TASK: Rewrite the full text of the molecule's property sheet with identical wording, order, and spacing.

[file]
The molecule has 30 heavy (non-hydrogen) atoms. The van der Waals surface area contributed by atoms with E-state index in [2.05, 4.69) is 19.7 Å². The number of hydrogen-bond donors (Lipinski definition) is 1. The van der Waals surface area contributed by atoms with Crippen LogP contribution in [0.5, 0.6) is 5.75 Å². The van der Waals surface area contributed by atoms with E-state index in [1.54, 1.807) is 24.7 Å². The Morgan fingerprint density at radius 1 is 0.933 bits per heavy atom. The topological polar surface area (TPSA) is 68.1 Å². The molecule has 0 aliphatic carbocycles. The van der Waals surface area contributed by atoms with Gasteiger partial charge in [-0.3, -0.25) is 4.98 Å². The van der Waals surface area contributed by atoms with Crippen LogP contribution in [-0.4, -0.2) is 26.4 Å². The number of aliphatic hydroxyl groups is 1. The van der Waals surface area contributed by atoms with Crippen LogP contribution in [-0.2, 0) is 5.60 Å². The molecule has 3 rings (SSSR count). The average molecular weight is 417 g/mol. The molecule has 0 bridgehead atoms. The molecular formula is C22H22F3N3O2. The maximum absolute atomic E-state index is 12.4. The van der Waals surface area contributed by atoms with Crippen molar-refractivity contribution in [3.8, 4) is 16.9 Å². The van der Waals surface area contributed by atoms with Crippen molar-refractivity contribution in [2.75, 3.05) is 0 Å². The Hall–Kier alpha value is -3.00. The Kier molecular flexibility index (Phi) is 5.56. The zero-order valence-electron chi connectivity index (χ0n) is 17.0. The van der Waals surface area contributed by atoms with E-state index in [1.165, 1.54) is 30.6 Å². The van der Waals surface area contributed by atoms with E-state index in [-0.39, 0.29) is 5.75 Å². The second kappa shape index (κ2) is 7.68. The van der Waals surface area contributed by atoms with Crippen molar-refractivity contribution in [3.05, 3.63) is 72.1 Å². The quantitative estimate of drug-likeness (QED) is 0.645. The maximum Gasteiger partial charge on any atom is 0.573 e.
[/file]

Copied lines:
The molecule has 30 heavy (non-hydrogen) atoms. The van der Waals surface area contributed by atoms with E-state index in [2.05, 4.69) is 19.7 Å². The number of hydrogen-bond donors (Lipinski definition) is 1. The van der Waals surface area contributed by atoms with Crippen LogP contribution in [0.5, 0.6) is 5.75 Å². The van der Waals surface area contributed by atoms with E-state index in [1.54, 1.807) is 24.7 Å². The Morgan fingerprint density at radius 1 is 0.933 bits per heavy atom. The topological polar surface area (TPSA) is 68.1 Å². The molecule has 0 aliphatic carbocycles. The van der Waals surface area contributed by atoms with Gasteiger partial charge in [-0.3, -0.25) is 4.98 Å². The van der Waals surface area contributed by atoms with Crippen LogP contribution in [-0.4, -0.2) is 26.4 Å². The number of aliphatic hydroxyl groups is 1. The van der Waals surface area contributed by atoms with Crippen LogP contribution in [-0.2, 0) is 5.60 Å². The molecule has 3 rings (SSSR count). The average molecular weight is 417 g/mol. The molecule has 0 bridgehead atoms. The molecular formula is C22H22F3N3O2. The maximum absolute atomic E-state index is 12.4. The van der Waals surface area contributed by atoms with Crippen molar-refractivity contribution in [3.8, 4) is 16.9 Å². The van der Waals surface area contributed by atoms with Crippen molar-refractivity contribution in [2.75, 3.05) is 0 Å². The Hall–Kier alpha value is -3.00. The Kier molecular flexibility index (Phi) is 5.56. The zero-order valence-electron chi connectivity index (χ0n) is 17.0. The van der Waals surface area contributed by atoms with E-state index in [1.165, 1.54) is 30.6 Å². The van der Waals surface area contributed by atoms with E-state index in [-0.39, 0.29) is 5.75 Å². The second kappa shape index (κ2) is 7.68. The van der Waals surface area contributed by atoms with Crippen molar-refractivity contribution in [3.05, 3.63) is 72.1 Å². The quantitative estimate of drug-likeness (QED) is 0.645. The maximum Gasteiger partial charge on any atom is 0.573 e.